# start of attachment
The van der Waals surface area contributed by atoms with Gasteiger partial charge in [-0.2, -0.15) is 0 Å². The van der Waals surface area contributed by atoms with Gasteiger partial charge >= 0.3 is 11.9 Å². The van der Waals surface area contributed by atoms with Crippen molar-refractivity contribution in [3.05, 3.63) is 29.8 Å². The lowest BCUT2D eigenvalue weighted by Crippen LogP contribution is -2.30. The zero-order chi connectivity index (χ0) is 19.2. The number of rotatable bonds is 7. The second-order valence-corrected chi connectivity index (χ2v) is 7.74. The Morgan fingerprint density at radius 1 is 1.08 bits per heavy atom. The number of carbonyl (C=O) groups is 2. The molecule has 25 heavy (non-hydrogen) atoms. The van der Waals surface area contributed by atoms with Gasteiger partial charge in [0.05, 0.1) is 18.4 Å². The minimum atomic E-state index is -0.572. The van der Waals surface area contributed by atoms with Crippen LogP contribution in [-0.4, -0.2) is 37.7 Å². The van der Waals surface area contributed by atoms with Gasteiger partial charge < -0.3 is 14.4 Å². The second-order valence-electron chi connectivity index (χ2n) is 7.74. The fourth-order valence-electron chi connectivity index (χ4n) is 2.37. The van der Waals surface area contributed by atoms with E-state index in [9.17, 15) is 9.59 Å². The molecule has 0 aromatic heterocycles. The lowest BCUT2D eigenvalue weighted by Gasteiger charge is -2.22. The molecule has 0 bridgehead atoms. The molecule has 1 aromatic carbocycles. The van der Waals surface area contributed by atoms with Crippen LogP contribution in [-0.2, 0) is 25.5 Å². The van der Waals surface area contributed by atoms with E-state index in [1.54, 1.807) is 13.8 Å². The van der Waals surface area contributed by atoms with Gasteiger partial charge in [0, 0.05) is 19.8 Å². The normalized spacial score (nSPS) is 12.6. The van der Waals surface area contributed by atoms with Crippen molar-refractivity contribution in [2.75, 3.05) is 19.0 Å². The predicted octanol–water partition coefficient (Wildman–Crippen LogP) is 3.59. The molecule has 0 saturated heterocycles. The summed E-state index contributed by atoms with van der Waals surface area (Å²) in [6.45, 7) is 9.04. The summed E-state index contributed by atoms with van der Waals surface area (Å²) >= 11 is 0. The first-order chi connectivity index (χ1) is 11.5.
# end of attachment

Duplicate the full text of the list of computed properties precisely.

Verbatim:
The van der Waals surface area contributed by atoms with Gasteiger partial charge in [-0.2, -0.15) is 0 Å². The van der Waals surface area contributed by atoms with Gasteiger partial charge >= 0.3 is 11.9 Å². The van der Waals surface area contributed by atoms with Crippen molar-refractivity contribution in [3.05, 3.63) is 29.8 Å². The lowest BCUT2D eigenvalue weighted by Crippen LogP contribution is -2.30. The zero-order chi connectivity index (χ0) is 19.2. The number of rotatable bonds is 7. The second-order valence-corrected chi connectivity index (χ2v) is 7.74. The Morgan fingerprint density at radius 1 is 1.08 bits per heavy atom. The number of carbonyl (C=O) groups is 2. The molecule has 25 heavy (non-hydrogen) atoms. The van der Waals surface area contributed by atoms with Gasteiger partial charge in [0.05, 0.1) is 18.4 Å². The minimum atomic E-state index is -0.572. The van der Waals surface area contributed by atoms with Crippen LogP contribution in [-0.4, -0.2) is 37.7 Å². The van der Waals surface area contributed by atoms with Gasteiger partial charge < -0.3 is 14.4 Å². The second-order valence-electron chi connectivity index (χ2n) is 7.74. The fourth-order valence-electron chi connectivity index (χ4n) is 2.37. The van der Waals surface area contributed by atoms with E-state index in [9.17, 15) is 9.59 Å². The molecule has 0 aromatic heterocycles. The lowest BCUT2D eigenvalue weighted by Gasteiger charge is -2.22. The molecule has 0 bridgehead atoms. The molecule has 1 aromatic carbocycles. The van der Waals surface area contributed by atoms with Crippen LogP contribution in [-0.2, 0) is 25.5 Å². The van der Waals surface area contributed by atoms with E-state index in [1.54, 1.807) is 13.8 Å². The van der Waals surface area contributed by atoms with Gasteiger partial charge in [0, 0.05) is 19.8 Å². The normalized spacial score (nSPS) is 12.6. The van der Waals surface area contributed by atoms with Crippen molar-refractivity contribution in [2.75, 3.05) is 19.0 Å². The predicted octanol–water partition coefficient (Wildman–Crippen LogP) is 3.59. The molecule has 0 saturated heterocycles. The summed E-state index contributed by atoms with van der Waals surface area (Å²) in [6.45, 7) is 9.04. The summed E-state index contributed by atoms with van der Waals surface area (Å²) >= 11 is 0. The first-order chi connectivity index (χ1) is 11.5.